... Standardizing form factors is hardware, not software.
... The Web is about software standardization.
... Much of the pain is in software and mutations.
... A problem between infinite cost and infinite market.
... We don't have, or know of, a matchpoint.
Karen: So we want to open this for discussion.
Greg: From my prospective, we see
a delima between the privacy issue and standardization.
... An intersection may not be best for advertizers.
@@@: I saw advertising in the web as the benefit of most of the companies.
scribe: In this model, the Web,
it's for most companies benefit.
... I don't think this model is very esy to follow.
BernardO: I agree that one very
important point is BigData.
... There is the ability to extract data and have a more focused advertising.
... There are new technologies, we need to have a balance between DNT and Privacy.
... We have a very big increase in advertising by video.
... It is a most attractive market but there are many problems.
... We have to work with videos on how to involve advertising.
... It will be reinforced by arrival of SmartTV.
... One of the business models is to make money on ads of the TV.
Carl: If you look at the static
model we currently have is there are no feedback loops.
... That's the beauty of the Web.
... Advertisers want the immediate feedback, but it's now illegal because it's a privacy issue.
... This overlaps with DNT issues. What does tracking really mean?
... Issue with BigData is do you really have privacy.
... Does aggregated data have the same privacy issues as personal data.
... Remove a couple of layers and people have quicker feedback.
... But to get there it's massively disruptive to the current models.
... It's a multi-billion dollar industry.
Karen: Someone said "when we need your skills we'll call you"
BernardO: We need identify market leaders / innovators to lead this.
SteveH: IBM agrees this is a huge
area. Lots of companies making lots of money.
... One thing we realize is you can't go in and disrupt this.
... We believe there are tiny steps that will help all sides deal with this in an organized fashion.
... We did a member submission on data acquisition.
... It's about having a standard approach to java objects on these servers.
... It allows analytics to proprietary but standardizeds the data gathering.
SteveH: We're proposing a new CG
to be formed.
... It's called Customer Experience Digital Data.
... It's a way to get started quickly.
... And allows non-W3C members to participate.
... We'd like to get it going and make it more acceptable.
... Have a standard that moves into the Rec track if appropriate.
... A way of getting more eyeballs on it to fine tune it.
... We have two additional drafts in this space.
... It could result in bringing some of the people the table that aren't here today.
Carl: The issue though is that the center of this is, what DNT is finding out, what the nature of data is.
<SteveH_> link to IBM Member Submission "Customer Experience Digital Data Acquisition" specification: http://www.w3.org/Submission/2012/04/
Carl: How private is the data.
Who's data is it? That's the crux of the matter.
... That's a statement that says when data comes in, it comes in this way.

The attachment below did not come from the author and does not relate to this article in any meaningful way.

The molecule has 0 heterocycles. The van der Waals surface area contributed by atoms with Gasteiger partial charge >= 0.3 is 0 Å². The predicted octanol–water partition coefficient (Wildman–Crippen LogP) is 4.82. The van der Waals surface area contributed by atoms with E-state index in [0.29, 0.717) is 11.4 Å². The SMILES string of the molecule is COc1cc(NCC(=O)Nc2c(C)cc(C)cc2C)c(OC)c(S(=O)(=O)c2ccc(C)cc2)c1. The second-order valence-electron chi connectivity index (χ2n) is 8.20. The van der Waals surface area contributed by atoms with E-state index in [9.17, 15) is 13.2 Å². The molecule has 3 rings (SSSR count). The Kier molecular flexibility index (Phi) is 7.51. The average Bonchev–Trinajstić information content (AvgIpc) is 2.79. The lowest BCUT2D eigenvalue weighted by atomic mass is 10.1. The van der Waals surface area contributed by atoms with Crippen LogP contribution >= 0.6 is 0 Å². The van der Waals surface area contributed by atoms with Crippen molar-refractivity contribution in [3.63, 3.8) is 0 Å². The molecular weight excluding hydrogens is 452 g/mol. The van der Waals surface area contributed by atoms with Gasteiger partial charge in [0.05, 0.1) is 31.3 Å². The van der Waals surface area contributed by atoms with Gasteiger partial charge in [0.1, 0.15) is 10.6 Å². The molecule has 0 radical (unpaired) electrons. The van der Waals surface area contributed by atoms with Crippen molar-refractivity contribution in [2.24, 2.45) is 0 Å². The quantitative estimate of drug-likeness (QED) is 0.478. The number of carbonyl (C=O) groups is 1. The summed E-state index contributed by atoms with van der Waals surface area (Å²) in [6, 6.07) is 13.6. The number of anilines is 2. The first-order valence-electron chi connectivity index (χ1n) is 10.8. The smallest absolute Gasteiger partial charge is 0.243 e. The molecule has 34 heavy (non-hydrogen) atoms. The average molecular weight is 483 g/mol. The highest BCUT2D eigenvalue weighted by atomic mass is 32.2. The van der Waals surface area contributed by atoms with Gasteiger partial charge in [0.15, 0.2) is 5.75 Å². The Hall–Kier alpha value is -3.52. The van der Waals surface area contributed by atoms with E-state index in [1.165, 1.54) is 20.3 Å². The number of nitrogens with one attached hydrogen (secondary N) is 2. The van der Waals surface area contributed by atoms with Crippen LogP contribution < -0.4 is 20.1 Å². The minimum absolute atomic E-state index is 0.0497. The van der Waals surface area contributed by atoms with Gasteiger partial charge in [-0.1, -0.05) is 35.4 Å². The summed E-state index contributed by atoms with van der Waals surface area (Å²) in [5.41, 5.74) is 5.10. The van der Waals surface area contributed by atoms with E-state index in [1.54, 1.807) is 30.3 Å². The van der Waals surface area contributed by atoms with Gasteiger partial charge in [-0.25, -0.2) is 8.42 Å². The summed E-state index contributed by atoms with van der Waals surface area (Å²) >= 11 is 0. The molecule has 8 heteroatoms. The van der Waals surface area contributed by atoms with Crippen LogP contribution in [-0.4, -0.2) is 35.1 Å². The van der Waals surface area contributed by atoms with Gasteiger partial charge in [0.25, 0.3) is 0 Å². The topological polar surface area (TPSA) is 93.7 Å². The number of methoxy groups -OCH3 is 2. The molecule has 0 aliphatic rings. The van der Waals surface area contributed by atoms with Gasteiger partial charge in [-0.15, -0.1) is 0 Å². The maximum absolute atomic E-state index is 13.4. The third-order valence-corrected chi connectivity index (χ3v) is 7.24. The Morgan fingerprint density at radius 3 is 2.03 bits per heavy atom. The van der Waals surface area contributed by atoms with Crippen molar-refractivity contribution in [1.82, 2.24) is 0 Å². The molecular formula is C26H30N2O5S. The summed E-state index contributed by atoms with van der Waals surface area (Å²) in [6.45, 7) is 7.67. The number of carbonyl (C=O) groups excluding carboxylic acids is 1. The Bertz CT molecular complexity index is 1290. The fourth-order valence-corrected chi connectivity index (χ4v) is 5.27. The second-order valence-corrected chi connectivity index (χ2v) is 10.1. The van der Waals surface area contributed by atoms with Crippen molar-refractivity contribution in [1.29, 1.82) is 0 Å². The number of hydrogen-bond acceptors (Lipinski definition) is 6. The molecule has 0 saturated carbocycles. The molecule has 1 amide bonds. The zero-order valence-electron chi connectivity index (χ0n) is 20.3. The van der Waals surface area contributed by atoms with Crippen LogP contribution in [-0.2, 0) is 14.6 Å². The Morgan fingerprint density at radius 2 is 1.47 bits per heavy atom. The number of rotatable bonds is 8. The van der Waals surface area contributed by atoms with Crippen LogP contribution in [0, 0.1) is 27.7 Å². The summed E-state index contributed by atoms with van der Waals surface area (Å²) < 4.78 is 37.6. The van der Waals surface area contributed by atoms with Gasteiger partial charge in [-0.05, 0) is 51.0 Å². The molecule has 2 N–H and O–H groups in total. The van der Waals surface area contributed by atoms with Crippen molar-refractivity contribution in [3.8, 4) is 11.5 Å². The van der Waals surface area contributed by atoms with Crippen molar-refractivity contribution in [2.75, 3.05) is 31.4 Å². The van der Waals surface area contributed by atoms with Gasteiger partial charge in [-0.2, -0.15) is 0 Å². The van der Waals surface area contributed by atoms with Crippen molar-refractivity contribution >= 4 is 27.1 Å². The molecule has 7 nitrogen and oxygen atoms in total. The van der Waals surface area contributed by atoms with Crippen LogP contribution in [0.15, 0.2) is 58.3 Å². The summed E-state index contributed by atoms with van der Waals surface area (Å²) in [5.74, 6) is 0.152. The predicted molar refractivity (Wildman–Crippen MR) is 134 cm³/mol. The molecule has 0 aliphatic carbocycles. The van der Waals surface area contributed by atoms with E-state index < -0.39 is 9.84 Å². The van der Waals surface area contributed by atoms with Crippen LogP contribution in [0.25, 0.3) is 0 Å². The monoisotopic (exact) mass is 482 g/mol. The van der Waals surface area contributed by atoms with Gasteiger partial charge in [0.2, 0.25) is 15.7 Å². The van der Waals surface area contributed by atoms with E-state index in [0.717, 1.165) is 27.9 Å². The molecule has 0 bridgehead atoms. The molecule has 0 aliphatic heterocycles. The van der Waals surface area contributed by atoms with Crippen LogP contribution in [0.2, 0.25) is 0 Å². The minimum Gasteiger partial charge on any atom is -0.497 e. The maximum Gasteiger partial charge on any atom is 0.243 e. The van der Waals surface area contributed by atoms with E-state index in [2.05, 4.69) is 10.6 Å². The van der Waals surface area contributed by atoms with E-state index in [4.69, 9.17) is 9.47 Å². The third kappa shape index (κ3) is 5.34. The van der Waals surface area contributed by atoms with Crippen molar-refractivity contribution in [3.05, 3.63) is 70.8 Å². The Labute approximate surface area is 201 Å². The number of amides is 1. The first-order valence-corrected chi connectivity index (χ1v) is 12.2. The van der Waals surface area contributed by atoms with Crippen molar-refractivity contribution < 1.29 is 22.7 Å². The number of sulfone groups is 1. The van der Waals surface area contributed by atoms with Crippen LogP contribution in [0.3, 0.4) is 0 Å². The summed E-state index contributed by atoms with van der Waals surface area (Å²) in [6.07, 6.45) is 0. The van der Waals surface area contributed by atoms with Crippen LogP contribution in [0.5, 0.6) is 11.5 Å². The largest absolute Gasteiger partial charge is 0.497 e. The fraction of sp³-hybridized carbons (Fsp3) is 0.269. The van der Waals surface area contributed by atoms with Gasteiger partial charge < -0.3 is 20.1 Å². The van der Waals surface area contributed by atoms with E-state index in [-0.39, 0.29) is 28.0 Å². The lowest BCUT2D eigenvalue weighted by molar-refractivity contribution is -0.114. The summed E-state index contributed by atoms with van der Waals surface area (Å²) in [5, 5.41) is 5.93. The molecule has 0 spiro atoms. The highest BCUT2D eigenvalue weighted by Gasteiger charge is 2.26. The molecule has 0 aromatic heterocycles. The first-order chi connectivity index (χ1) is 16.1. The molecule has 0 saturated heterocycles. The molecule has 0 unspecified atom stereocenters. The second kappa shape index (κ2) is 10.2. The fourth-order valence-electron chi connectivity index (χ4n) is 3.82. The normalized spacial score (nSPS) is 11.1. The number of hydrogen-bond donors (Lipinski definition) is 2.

... I thought it was a good approach.
SteveH: It's a way of taking a
step in this direction.
... It lifts the platform up to say let's compete on the analysis, not the collection.
DavidE: The word we're talking
about is transparency.
... If someone joins from a defensive position, that's OK.
... W3C should not get into policy.
Carl: DNT does not express a policy, it's a standard. How it can be used sets a policy.
DavidE: The sentence expresses a
policy "Do Not Track".
... As Regan said "Trust but veryify" in this case it's "Track but verify".
Karen: Time check. Was hoping we
could come to some consensus or not.
... Steve mentioned the CG, but should we think of forming a CG for the interoperabilty side.
... Do we continue to pursue the original goals of a Workshop.
... Do we go to existing work and ask them to form an advertising component.
SteveH: Would it be worth tying into DNT and Beyond to get input.
Carl: I think DNT Is poison.
We're finding out the brands are getting fed up with the
... This is the only chance everyone has to play to get a good solution.
... Anyone who chooses not to play does so at their own risk.
... I think a solution will come of this, and without cooperation it will be highly disruptive.
DavidE: I think the Workshop approach is good. We have to find ways to get the right people there.
This is scribe.perl Revision: 1.137 of Date: 2012/09/20 20:19:01 Check for newer version at http://dev.w3.org/cvsweb/~checkout~/2002/scribe/ Guessing input format: RRSAgent_Text_Format (score 1.00) Found Scribe: Alan Inferring ScribeNick: Alan WARNING: No "Topic:" lines found. WARNING: No "Present: ... " found! Possibly Present: BernardO Carl DavidE Giri Greg Karen SteveH SteveH_ chong dbaron digitalm evanlee gmandyam gwestneat joined leehom tpacbot You can indicate people for the Present list like this: <dbooth> Present: dbooth jonathan mary <dbooth> Present+ amy Got date from IRC log name: 31 Oct 2012 Guessing minutes URL: http://www.w3.org/2012/10/31-digitalm-minutes.html People with action items: WARNING: No "Topic: ..." lines found! Resulting HTML may have an empty (invalid) <ol>...</ol>. Explanation: "Topic: ..." lines are used to indicate the start of new discussion topics or agenda items, such as: <dbooth> Topic: Review of Amy's report[End of scribe.perl diagnostic output]